On arrogance and servility
The photograph published on the front page of your newspaper on July 23, 2021 showing an ambulance with a patient which was forced to wait at the Shillong Civil Hospital Premises as police conducted a drill ahead of the visit of the Union Home Minister has proved yet again that a photograph can speak a thousand words. It mirrors the depths of inhumanity we have sunk into. Common people are told in no uncertain terms that their lives count for nothing. The arrogance of power on open display is mind boggling and sickening. The photograph also implies that arrogance has a flipside — servility. It means that the arrogant are also willing to worship those who are higher up in the power hierarchy. Indeed, the Ri Tipbriew Tipblei has travelled a long way down the bottom in a few decades.
BJP’s hold on Meghalaya
It was all too visible that the BJP Government in Delhi holds complete sway over Meghalaya. In 2023, we can expect more BJP MLAs to be elected since the NPP is just a camouflage for the BJP and serves as its footstool. The security drill for Union Home Minister has been sent by Delhi and the State Government has to merely obey every diktat from the Centre, including keeping citizens locked in by closing down every shop; every market, every road. This is really unprecedented and dictatorial. Recently this newspaper carried a report that some MLAs in the present house want to join the BJP. I will not be surprised if those are Congress MLAs. They have nothing to look forward to since the Congress leadership lives in a bubble and refuses to recognise its organisational problems. They can’t seem to find another leader more politically savvy and capable than Rahul Gandhi. 2023 will be here soon and Congress MLAs cannot wait forever for their party to be resurrected. Congress leaders like Mukul Sangma will never join the NPP. Floating another party is a long and uncertain journey. It is almost sure that the BJP is returning in 2024 because there is no viable opposition to counter it. The regional parties, if I may speak my mind, have already lost their credibility by piggy-back riding on the NPP, an associate of the BJP. They have no face now to say that they are not with the BJP, after they have worked so closely with BJP colleagues in the government. Moreover, the BJP has gained acceptability even among tribals too. The regional parties on their own will never come to power. They don’t see eye to eye on anything – much less on leadership. It is Meghalaya’s fate that it will always be ruled by a national party so it’s better to accept that and move on and not pretend that the BJP is a “No No” here in this state.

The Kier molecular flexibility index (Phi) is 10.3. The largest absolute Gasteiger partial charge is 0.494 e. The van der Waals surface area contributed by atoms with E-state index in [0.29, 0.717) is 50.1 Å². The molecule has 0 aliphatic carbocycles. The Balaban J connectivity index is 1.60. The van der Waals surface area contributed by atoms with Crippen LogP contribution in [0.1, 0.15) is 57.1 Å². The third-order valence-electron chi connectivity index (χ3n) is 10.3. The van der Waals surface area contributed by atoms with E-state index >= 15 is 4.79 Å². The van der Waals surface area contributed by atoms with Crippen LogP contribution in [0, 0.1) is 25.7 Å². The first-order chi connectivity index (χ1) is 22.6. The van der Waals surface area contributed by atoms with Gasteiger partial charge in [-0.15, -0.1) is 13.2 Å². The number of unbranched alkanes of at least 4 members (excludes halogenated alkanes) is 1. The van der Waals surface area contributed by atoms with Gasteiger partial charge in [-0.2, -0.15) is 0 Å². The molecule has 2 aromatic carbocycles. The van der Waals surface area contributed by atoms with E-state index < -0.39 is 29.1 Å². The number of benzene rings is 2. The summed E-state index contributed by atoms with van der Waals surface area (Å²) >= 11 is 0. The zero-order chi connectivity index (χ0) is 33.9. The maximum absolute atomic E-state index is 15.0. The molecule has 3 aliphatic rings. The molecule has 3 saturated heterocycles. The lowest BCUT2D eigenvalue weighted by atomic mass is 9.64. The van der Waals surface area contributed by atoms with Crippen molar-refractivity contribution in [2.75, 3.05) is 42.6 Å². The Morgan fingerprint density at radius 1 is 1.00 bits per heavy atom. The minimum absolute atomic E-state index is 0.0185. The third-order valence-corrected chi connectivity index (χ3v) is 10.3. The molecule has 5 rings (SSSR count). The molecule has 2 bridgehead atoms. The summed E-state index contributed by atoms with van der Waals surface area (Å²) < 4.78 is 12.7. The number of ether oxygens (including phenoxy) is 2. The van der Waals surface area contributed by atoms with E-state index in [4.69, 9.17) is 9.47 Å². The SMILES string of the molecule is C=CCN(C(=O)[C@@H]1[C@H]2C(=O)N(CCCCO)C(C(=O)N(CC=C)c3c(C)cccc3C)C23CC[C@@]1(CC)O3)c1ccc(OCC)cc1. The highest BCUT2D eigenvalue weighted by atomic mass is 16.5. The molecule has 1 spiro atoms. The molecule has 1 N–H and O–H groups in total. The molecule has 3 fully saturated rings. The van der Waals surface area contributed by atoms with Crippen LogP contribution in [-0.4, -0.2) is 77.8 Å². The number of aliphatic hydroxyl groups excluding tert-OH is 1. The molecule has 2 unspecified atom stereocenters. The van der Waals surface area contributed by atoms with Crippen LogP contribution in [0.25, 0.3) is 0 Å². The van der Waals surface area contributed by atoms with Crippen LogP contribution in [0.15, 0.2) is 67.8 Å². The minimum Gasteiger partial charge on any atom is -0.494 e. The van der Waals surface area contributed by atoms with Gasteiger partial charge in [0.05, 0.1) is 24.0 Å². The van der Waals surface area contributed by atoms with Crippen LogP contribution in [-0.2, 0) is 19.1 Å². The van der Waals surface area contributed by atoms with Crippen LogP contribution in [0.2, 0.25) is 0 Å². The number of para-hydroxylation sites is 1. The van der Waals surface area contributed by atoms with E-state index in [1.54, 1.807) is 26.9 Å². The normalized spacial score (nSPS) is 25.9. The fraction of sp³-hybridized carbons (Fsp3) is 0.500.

Senior Congress leaders like Mukul Sangma, Vincent Pala, Charles Pyngrope would be pursuing a nebulous political future if they stick on to the Congress – a party that refuses to learn any lessons. Many believe that the Pegasus snooping spyware case will bring the BJP down. But that’s not going to happen. The BJP has enough fire-fighting abilities and will come out unscathed. Mark my words!
Shrinking economy, no vision